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Tag Archives: Commercial Trends

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Six reasons why information systems are so important for business today include: 
1. Operational excellence
2. New products, services, and business models
3. Customer and supplier intimacy
4. Improved decision making
5. Competitive advantage
6. Survival

The emergence of a global economy, the transformation of industrial economies, the transformation of the business enterprise, and the emergence of digital firms make information systems essential in business today.

Information system is a foundation for conducting business today. In many businesses, survival and the ability to achieve strategic business goals is difficult without extensive use of information technology. There are six reasons or objectives why businesses use information system:


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In this 'Be Inspired' interview, Paul Bridle speaks to Roger Martin-Fagg, a behavioural economist, about the direction business should go in the next 5-7 years and the importance of innovation.

Click Here To View The Interview

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The focus for many years has been on “relationship selling” and a variety of processes have been developed to help achieve this.

Whilst relationship building is going to remain important, to rely on this will not be enough for the good sales force. The game has moved to another level where it is about creating the ‘buying experience’.

It will mean ensuring that the sales process is an experience for the buyer, and that means adapting some of the systems and tools currently used.

It also means that the sales team will need to learn new skills. A lot more work in the early stages assessing and understanding the buyers needs and preferred methods, far greater skills in being able to research or understand backgrounds and issues, and especially being able to appreciate the clients need for return on investment, will be needed. They will need to develop the skill of creating a journey for the buyer that turns out to be a great experience.

Sales Managers will need to be a far better resource to their sales team. The relationship the Sales Manager has with the sales team will have a direct impact on the experience the buyer will have with the sales person. The Sales Manager will need to upgrade their skills in order to ensure the sales team have the necessary tools to create a buyer experience and that the whole company supports the buyers experience as well.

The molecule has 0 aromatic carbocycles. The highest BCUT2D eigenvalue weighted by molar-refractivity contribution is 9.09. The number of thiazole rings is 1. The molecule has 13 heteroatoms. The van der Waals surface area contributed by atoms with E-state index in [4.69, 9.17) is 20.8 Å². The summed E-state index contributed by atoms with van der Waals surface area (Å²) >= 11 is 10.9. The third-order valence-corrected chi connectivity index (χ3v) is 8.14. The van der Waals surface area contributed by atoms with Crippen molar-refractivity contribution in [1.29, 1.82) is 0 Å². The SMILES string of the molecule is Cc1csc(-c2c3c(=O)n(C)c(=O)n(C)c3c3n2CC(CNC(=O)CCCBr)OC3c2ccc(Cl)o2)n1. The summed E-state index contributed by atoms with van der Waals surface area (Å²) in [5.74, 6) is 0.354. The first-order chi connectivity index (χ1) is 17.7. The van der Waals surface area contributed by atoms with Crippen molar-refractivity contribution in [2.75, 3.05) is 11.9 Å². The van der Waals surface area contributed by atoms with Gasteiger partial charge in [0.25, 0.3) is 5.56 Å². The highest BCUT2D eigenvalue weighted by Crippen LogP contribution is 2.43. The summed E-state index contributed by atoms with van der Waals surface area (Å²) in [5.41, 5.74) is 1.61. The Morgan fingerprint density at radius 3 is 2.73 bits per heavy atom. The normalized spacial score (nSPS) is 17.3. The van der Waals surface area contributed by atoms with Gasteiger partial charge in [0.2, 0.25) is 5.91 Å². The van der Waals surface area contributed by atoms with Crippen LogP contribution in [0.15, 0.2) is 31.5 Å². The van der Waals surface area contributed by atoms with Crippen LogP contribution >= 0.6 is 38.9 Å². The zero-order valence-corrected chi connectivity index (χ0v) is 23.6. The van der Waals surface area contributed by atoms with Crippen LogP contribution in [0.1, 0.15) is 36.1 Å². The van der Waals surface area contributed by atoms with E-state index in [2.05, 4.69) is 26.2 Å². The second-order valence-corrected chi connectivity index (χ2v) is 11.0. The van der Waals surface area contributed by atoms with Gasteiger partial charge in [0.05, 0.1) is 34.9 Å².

A lot more questions will need to be asked, and shared, to ensure the buyers experience is a success. The distance between sales and marketing is now narrower than ever before, and in many cases the line between them has disappeared altogether. The buyers experience will benefit from that line disappearing.

Paul Bridle

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I am seeing the word 'Entrepreneur' used a lot these days and in many cases it refers to people that are not Entrepreneurs at all.

There is a lot of difference between someone that builds a business and an Entrepreneur.

The trouble is, the word comes from French:
1875–80; < French: literally, one who undertakes (some task), equivalent to entrepren (dre) to undertake (< Latin inter- inter- + prendere to take, variant of prehendere ) + -eur -eur.

So basically it refers to an employer or business owner. However, over the years we have used it to describe someone that starts a business or develops a business normally in an innovative or creative way and often against significant odds.

Now we seem to be using it liberally to describe anyone starting up a business or owning one.

I think that is sad. We should be able to differentiate those that are simply running or building a business and those that are reinventing businesses.


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The parallels between the game of golf and being in business help us understand where we should focus and what should be important. Golf is a game where the player is largely competing against himself and seeking to improve ways to improve his performance.

In this video, Paul Bridle will look at other important parallels and why this is important to business and the way we approach our business every day. If we approached business in the way a golfer approaches golf, it may make a significant difference to our performance.


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During the lifetime of any organisation, it may from time-to-time require the support of an external business advisor, consultant or coach – but what is the difference and how can they help?

There’s a certain amount of confusion in the business community about these three roles.  Ask ten people, and you might get ten different answers.

Here is just one set of definitions for you to consider. 

Business Advisor
Is pretty much hands-off.  They are called in to assess, advice, and counsel on a topic or set of topics.  They provide their recommendations - and then they walk away.  There might be follow-up discussions, but generally the actual implementation of any recommendation is performed by company staff.  Their only hands-on work usually involves writing up their recommendations.

A Business Consultant: Usually performs at least partially as an advisor, offering advice & recommendations - but then they go hands-on to implement their recommendations alone or in concert with company staff; whether it be a new strategy, technology, problem-fix, etc. (more…)

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